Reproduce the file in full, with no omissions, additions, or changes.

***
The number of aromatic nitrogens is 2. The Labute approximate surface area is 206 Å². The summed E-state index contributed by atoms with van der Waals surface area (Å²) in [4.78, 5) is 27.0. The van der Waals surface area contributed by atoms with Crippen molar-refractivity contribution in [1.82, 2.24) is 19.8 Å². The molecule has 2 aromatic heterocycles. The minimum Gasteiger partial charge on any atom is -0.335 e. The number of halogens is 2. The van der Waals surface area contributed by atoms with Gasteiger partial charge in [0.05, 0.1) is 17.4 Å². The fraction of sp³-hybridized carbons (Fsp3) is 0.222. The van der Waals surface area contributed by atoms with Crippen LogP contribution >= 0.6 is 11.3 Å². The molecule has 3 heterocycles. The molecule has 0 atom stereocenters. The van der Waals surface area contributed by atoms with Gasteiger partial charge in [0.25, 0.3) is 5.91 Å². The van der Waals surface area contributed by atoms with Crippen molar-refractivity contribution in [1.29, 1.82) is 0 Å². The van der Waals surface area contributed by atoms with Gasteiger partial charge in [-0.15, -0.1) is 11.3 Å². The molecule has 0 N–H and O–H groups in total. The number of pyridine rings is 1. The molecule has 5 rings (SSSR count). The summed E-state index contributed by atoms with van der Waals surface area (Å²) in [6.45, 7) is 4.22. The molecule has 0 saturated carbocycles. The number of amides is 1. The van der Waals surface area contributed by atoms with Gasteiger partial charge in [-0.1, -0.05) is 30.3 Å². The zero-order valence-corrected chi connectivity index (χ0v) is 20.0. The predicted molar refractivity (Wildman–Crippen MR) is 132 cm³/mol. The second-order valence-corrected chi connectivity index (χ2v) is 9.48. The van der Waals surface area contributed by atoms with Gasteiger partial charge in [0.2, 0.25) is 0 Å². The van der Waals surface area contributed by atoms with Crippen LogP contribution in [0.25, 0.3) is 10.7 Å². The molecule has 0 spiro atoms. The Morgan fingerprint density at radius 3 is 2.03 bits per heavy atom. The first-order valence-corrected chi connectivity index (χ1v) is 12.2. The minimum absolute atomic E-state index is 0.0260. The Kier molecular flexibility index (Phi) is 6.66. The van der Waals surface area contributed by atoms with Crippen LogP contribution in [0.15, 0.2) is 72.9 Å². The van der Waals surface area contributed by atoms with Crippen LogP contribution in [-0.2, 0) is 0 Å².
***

The number of aromatic nitrogens is 2. The Labute approximate surface area is 206 Å². The summed E-state index contributed by atoms with van der Waals surface area (Å²) in [4.78, 5) is 27.0. The van der Waals surface area contributed by atoms with Crippen molar-refractivity contribution in [1.82, 2.24) is 19.8 Å². The molecule has 2 aromatic heterocycles. The minimum Gasteiger partial charge on any atom is -0.335 e. The number of halogens is 2. The van der Waals surface area contributed by atoms with Gasteiger partial charge in [0.05, 0.1) is 17.4 Å². The fraction of sp³-hybridized carbons (Fsp3) is 0.222. The van der Waals surface area contributed by atoms with Crippen LogP contribution >= 0.6 is 11.3 Å². The molecule has 3 heterocycles. The molecule has 0 atom stereocenters. The van der Waals surface area contributed by atoms with Gasteiger partial charge in [0.25, 0.3) is 5.91 Å². The van der Waals surface area contributed by atoms with Crippen molar-refractivity contribution in [1.29, 1.82) is 0 Å². The van der Waals surface area contributed by atoms with Gasteiger partial charge in [-0.15, -0.1) is 11.3 Å². The molecule has 0 N–H and O–H groups in total. The number of pyridine rings is 1. The molecule has 5 rings (SSSR count). The summed E-state index contributed by atoms with van der Waals surface area (Å²) in [6.45, 7) is 4.22. The molecule has 0 saturated carbocycles. The number of amides is 1. The van der Waals surface area contributed by atoms with Gasteiger partial charge in [-0.1, -0.05) is 30.3 Å². The zero-order valence-corrected chi connectivity index (χ0v) is 20.0. The predicted molar refractivity (Wildman–Crippen MR) is 132 cm³/mol. The second-order valence-corrected chi connectivity index (χ2v) is 9.48. The van der Waals surface area contributed by atoms with Gasteiger partial charge in [0.2, 0.25) is 0 Å². The van der Waals surface area contributed by atoms with Crippen LogP contribution in [0.25, 0.3) is 10.7 Å². The molecule has 0 spiro atoms. The Morgan fingerprint density at radius 3 is 2.03 bits per heavy atom. The first-order valence-corrected chi connectivity index (χ1v) is 12.2. The minimum absolute atomic E-state index is 0.0260. The Kier molecular flexibility index (Phi) is 6.66. The van der Waals surface area contributed by atoms with Crippen LogP contribution in [0.15, 0.2) is 72.9 Å². The van der Waals surface area contributed by atoms with Crippen LogP contribution in [-0.2, 0) is 0 Å².